The world in 2030 will be very different, and nobody knows what it will look like exactly. We can produce some forecasts based on the analysis of trends and drivers far into the future, but the margin of error is high. Enter exponential growth into the equation, and the margin of error goes off the charts.
Things are changing so fast that the transformation we will be living in will be profound, and the result will be an unrecognisable society.
What will the workplace of the Exponential Age look like?
I don’t know exactly, but I try to venture into it by writing about it. I know the nature of our jobs will change as more and more jobs are automated and many new ones are created. I also know we will be working in different work environments, in new types of organisations, and that the leader of the future will have to be very different from the leader of the past to be successful.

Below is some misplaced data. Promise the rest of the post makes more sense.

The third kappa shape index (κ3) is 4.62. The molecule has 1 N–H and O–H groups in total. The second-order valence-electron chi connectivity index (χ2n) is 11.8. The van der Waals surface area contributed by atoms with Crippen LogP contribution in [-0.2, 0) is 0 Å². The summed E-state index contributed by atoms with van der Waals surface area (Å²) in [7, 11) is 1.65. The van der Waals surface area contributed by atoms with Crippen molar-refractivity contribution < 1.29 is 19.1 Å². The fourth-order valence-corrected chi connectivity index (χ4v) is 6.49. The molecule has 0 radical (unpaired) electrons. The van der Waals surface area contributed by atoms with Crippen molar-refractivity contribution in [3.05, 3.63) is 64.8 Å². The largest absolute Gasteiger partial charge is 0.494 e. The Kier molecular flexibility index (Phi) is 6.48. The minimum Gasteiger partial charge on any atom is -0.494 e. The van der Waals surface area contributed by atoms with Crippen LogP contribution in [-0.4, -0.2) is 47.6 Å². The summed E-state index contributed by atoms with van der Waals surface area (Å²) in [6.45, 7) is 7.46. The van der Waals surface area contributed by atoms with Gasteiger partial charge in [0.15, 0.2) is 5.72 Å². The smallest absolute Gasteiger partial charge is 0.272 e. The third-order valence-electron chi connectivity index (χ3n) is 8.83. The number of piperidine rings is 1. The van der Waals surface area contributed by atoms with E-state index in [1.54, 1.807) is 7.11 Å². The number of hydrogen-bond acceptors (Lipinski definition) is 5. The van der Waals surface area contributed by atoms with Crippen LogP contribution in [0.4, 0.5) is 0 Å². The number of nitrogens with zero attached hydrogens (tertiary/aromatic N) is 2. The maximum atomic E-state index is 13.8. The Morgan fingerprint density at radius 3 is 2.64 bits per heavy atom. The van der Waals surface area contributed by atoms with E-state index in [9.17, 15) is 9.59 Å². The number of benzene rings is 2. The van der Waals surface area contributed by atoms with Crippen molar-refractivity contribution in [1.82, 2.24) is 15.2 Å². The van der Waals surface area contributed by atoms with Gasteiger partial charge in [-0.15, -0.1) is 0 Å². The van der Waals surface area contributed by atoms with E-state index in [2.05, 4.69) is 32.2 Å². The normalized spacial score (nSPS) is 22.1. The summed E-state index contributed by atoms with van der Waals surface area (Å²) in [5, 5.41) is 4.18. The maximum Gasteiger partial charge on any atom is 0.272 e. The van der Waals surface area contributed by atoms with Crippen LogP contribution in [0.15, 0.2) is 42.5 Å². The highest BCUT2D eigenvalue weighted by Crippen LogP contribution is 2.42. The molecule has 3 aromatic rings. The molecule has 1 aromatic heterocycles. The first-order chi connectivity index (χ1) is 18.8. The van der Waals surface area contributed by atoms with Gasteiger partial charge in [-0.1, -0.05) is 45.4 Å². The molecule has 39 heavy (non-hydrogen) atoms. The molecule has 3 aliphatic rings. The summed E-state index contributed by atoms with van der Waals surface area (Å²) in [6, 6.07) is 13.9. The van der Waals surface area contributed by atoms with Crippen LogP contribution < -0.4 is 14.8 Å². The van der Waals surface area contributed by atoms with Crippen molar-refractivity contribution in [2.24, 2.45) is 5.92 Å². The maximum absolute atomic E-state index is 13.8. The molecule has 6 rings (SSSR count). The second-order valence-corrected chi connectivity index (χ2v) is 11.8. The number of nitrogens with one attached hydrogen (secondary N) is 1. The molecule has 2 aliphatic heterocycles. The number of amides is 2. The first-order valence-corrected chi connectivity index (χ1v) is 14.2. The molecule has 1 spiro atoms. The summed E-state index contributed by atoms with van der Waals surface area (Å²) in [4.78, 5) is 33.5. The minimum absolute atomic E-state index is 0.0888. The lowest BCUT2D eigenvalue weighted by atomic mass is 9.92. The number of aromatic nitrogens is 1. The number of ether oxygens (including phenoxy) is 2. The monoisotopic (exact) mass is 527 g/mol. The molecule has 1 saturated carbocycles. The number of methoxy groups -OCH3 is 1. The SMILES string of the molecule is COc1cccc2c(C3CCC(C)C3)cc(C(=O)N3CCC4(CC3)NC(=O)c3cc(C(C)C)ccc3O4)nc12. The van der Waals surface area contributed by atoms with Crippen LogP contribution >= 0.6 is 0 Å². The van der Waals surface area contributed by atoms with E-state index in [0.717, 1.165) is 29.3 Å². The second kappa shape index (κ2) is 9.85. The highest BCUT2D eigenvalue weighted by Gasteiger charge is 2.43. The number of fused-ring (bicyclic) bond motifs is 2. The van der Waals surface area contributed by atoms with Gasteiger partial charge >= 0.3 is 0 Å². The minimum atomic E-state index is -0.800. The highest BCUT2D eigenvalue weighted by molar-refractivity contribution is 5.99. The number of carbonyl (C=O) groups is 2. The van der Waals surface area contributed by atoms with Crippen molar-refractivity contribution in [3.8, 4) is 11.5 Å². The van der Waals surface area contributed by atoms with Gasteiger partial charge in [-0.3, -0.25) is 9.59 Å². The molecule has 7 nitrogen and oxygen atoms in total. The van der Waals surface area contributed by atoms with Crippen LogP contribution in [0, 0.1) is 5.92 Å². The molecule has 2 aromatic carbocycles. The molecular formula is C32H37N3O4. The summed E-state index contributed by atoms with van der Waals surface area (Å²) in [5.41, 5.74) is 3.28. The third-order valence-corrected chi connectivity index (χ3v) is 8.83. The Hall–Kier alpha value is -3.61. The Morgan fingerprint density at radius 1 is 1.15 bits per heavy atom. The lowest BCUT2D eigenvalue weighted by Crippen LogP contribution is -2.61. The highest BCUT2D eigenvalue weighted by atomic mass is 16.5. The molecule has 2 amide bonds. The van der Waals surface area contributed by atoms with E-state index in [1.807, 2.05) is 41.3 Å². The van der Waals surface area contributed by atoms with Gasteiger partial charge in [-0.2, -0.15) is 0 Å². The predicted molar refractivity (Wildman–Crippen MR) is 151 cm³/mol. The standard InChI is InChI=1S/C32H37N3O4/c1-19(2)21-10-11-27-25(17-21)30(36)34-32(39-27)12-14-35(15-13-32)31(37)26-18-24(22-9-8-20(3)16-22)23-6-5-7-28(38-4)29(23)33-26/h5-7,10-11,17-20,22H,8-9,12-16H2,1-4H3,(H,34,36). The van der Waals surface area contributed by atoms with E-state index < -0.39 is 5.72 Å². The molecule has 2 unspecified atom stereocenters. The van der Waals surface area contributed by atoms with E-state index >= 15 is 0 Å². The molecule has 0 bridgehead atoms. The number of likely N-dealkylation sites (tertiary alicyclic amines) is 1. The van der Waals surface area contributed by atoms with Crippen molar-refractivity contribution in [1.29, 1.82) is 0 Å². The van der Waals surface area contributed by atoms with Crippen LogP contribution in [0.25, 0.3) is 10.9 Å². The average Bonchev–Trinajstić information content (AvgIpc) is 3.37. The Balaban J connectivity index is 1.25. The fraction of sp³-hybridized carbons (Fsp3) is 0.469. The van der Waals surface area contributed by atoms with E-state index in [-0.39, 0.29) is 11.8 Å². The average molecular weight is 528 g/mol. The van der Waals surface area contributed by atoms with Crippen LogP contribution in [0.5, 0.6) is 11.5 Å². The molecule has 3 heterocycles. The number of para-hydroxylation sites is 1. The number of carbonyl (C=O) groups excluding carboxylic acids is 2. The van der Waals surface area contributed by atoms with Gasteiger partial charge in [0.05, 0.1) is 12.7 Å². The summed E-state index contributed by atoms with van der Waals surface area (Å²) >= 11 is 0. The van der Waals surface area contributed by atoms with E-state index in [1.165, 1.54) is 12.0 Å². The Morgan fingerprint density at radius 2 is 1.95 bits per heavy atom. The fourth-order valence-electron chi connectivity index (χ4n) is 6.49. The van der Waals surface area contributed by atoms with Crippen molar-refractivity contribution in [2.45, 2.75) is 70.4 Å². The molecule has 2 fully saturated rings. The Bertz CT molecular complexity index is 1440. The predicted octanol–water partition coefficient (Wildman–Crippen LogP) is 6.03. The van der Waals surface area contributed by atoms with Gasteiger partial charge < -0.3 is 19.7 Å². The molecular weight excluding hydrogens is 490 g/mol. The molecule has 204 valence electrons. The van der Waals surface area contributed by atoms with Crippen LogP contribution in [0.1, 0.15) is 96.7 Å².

I still don’t know what this will look like, but it will be fascinating to watch it unfold in front of us as exponential trends shape our world.
Welcome to the Exponential Age!